There were dozens of language families, each the equivalent of the Indo-European family, before 1492. This map is a "simplified" one. In today's California, for instance, languages that are spoken by neighboring tribes are as different as French and Chinese. Why did the Americas develop such linguistic diversity? Many linguists suspect that at least some of these separate families date back to separate migrations of different tribes from Asia who originally spoke unrelated languages. Linguistic and archaeological data hint at more than one migration from Asia into the Americas, all of them through Alaska. Extra Fun Fact: see “Eskimo-Aleut” in northern North America? It is not colored because there is no evidence those languages are related to any other indigenous American languages!
Why did the medieval Europeans switch from tunics, which were favored by the earlier civilizations like Greeks and the Romans, to pants? The answer is simple: horses win wars. All around the world, societies which had mastered the art of horseback combat wiped out those that had not. The theory goes that men in battle need protect their most sensitive organ. So pants it was.
A huge cache of stone inscriptions from one of Africa's oldest written languages have been unearthed in a vast "city of the dead" in Sudan. The inscriptions are written in the obscure 'Meroitic' language, the oldest known written language south of the Sahara, which remains only partially deciphered. The city of the dead is Sedeinga, located on the western shore of the Nile River in Sudan, about 60 miles (100 kilometers) north of the river's third cataract. It was once part of Nubia, a gold-rich region south of Egypt, which was home to multiple great ancient kingdoms. Sedeinga itself holds the vestiges of at least 80 brick pyramids and more than 100 tombs from the kingdoms of Napata and Meroe, which lasted from the 600s BCE to the 300s CE. They were cosmopolitan kingdoms, mixing Egyptian culture and sub-Saharan culture. One of the finds in Sedeinga, for instance, is a temple to the Egyptian goddess Ma'at, but depicted with Sub-Saharan African features for the first known time.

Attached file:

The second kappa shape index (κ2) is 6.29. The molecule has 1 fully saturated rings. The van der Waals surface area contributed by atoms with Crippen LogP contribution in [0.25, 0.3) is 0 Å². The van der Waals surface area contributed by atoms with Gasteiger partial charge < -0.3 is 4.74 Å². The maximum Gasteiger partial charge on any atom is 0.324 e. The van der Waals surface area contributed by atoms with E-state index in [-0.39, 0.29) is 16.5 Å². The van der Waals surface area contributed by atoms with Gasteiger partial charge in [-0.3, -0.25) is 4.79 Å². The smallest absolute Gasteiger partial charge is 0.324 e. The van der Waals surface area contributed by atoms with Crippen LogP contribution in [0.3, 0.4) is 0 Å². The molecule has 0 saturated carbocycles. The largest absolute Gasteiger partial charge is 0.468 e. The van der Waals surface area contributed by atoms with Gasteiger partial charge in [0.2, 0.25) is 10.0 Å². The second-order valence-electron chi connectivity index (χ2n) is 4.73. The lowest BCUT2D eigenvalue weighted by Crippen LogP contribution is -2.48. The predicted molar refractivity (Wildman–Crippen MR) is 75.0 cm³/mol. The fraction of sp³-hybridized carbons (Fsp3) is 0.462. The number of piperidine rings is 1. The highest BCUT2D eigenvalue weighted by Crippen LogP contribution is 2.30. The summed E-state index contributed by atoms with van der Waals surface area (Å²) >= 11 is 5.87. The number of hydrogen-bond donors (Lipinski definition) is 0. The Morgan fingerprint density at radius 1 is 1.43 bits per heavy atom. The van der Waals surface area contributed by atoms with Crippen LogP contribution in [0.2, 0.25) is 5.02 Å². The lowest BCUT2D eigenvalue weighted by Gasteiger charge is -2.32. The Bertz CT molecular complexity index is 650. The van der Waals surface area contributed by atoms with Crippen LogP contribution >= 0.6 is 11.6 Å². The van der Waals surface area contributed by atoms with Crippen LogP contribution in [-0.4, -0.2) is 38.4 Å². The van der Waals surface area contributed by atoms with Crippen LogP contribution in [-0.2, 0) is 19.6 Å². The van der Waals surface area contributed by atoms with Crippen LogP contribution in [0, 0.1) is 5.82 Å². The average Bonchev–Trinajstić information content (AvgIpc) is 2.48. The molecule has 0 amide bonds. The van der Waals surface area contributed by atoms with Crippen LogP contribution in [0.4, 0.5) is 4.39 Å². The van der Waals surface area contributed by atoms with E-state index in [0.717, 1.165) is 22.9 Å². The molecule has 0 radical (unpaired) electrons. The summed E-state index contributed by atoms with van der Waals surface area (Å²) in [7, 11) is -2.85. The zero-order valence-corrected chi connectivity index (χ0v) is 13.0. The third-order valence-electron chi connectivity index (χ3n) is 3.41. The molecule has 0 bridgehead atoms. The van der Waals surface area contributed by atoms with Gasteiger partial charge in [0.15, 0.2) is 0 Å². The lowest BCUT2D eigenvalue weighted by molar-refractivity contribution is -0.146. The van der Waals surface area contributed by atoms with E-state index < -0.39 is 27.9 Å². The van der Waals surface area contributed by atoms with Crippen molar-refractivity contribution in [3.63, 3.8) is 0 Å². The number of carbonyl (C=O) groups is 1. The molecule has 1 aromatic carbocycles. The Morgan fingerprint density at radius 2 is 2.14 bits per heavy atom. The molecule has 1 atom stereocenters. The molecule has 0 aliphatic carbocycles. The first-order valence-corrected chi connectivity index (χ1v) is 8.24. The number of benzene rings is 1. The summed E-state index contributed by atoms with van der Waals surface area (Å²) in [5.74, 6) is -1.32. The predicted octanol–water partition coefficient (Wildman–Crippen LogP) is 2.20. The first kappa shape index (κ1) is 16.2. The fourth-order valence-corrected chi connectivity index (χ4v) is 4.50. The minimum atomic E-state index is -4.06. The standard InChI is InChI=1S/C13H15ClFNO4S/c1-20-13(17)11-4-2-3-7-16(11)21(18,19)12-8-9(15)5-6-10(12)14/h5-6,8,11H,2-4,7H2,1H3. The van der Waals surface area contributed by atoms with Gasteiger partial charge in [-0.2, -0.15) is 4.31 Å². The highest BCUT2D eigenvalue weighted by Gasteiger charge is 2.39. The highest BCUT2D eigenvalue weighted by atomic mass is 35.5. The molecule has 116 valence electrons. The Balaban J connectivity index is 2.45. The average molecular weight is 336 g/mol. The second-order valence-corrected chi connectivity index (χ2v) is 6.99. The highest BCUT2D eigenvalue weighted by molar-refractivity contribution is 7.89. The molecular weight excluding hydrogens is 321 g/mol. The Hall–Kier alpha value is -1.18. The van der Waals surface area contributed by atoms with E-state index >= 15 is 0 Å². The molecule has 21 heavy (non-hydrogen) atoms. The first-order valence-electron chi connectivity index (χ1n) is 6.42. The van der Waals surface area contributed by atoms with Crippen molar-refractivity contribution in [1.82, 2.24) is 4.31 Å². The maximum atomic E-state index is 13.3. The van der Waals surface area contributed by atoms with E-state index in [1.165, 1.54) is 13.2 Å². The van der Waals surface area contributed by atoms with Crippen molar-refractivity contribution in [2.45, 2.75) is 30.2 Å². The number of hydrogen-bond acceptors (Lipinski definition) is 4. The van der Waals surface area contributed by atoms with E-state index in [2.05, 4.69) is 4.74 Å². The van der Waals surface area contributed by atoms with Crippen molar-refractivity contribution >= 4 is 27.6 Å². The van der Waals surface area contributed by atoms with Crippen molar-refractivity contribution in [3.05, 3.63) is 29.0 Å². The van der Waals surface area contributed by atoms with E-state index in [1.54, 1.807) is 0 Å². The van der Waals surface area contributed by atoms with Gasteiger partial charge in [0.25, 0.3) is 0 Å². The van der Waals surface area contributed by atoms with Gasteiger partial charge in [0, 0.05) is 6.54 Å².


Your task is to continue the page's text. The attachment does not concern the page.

It says a lot about the state of western and northern Europe, that those are where the Romans founded new cities. In Asia and eastern Europe, they conquered cities, they didn't need to build them.
This golden ibex, with turquoise inlaid above each leg and circular gabbro inlaid above its rump. There is a coiled silver necklace around the animal's head and horns, which got attached in the earth when the creature was lost in antiquity. So no, the antlers are not supposed to be twisted. The figurine comes from the Bactrian region in western central Asia, although the specific culture is not known, between 100 BCE and 100 CE.
From the earliest, paleolithic records to modern day controversies.
Researchers recently claimed that ancient Egypt's highly advanced civilization may have been brought down by unrest, primarily caused by climate change and volcanoes. The study used modern climate science and Ptolemy-Dynasty texts to explore the impact of volcanic eruptions on the flow of the Nile River.
It found that riots were caused by famines, which happened due to natural events that reduced the summer flooding of the Nile River. Without a proper flood season, crop yield was low or the entire harvest was lost. And hungry citizens are not good citizens.
Groundbreaking research into the DNA of early Europeans has allowed unprecedented insight into the movement of people and cultures across the ancient world. Carried out by a large team of scientists from several international institutions, the ambitious genetic analysis of hundreds of human specimens from the Neolithic period, Copper Age and Bronze Age represents a fundamental challenge to traditional views about migration throughout history.
No European is “from” anywhere, is the conclusion of the study.The assumption that present-day people are directly descended from the people who always lived in that same area – is wrong almost everywhere.
This blog is a collection of the interesting, the weird, and sometimes the need-to-know about history, culled from around the internet. It has pictures, it has quotes, it occasionally has my own opinions on things. If you want to know more about anything posted, follow the link at the "source" on the bottom of each post. And if you really like my work, buy me a coffee or become a patron!
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